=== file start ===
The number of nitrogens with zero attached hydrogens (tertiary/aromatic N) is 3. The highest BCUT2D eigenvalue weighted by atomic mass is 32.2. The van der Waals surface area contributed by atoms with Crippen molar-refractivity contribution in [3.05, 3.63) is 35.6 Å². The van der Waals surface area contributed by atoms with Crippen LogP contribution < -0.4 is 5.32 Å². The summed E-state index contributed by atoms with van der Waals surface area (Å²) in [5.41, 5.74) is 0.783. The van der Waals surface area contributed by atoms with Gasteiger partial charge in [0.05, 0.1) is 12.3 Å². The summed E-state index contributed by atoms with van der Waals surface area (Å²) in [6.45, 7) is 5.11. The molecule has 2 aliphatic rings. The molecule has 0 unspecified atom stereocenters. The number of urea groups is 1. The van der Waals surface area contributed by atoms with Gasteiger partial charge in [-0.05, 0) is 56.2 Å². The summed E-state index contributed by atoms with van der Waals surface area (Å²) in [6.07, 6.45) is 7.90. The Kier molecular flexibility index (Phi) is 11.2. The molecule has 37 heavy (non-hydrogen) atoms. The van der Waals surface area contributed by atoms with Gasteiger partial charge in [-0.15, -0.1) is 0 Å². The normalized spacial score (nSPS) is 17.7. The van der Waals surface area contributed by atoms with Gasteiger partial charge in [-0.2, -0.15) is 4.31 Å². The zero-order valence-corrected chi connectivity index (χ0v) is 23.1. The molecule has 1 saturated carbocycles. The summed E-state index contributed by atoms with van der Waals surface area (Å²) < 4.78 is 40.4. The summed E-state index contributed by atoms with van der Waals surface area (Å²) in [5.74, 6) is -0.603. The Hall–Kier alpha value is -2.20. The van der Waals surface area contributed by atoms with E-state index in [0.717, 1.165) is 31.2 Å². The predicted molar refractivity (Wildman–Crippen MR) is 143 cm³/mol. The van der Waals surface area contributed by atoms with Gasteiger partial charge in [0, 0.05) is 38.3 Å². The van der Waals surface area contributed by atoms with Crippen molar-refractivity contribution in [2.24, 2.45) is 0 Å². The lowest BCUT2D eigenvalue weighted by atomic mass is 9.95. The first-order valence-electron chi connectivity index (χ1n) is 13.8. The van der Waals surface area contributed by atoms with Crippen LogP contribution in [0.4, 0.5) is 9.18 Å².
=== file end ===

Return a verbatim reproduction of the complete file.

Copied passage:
The number of nitrogens with zero attached hydrogens (tertiary/aromatic N) is 3. The highest BCUT2D eigenvalue weighted by atomic mass is 32.2. The van der Waals surface area contributed by atoms with Crippen molar-refractivity contribution in [3.05, 3.63) is 35.6 Å². The van der Waals surface area contributed by atoms with Crippen LogP contribution < -0.4 is 5.32 Å². The summed E-state index contributed by atoms with van der Waals surface area (Å²) in [5.41, 5.74) is 0.783. The van der Waals surface area contributed by atoms with Gasteiger partial charge in [0.05, 0.1) is 12.3 Å². The summed E-state index contributed by atoms with van der Waals surface area (Å²) in [6.45, 7) is 5.11. The molecule has 2 aliphatic rings. The molecule has 0 unspecified atom stereocenters. The number of urea groups is 1. The van der Waals surface area contributed by atoms with Gasteiger partial charge in [-0.05, 0) is 56.2 Å². The summed E-state index contributed by atoms with van der Waals surface area (Å²) in [6.07, 6.45) is 7.90. The Kier molecular flexibility index (Phi) is 11.2. The molecule has 37 heavy (non-hydrogen) atoms. The van der Waals surface area contributed by atoms with Gasteiger partial charge in [-0.15, -0.1) is 0 Å². The normalized spacial score (nSPS) is 17.7. The van der Waals surface area contributed by atoms with Gasteiger partial charge in [-0.2, -0.15) is 4.31 Å². The zero-order valence-corrected chi connectivity index (χ0v) is 23.1. The molecule has 1 saturated carbocycles. The summed E-state index contributed by atoms with van der Waals surface area (Å²) < 4.78 is 40.4. The summed E-state index contributed by atoms with van der Waals surface area (Å²) in [5.74, 6) is -0.603. The Hall–Kier alpha value is -2.20. The van der Waals surface area contributed by atoms with E-state index in [0.717, 1.165) is 31.2 Å². The predicted molar refractivity (Wildman–Crippen MR) is 143 cm³/mol. The van der Waals surface area contributed by atoms with Gasteiger partial charge in [0, 0.05) is 38.3 Å². The van der Waals surface area contributed by atoms with Crippen molar-refractivity contribution in [2.24, 2.45) is 0 Å². The lowest BCUT2D eigenvalue weighted by atomic mass is 9.95. The first-order valence-electron chi connectivity index (χ1n) is 13.8. The van der Waals surface area contributed by atoms with Crippen LogP contribution in [0.4, 0.5) is 9.18 Å².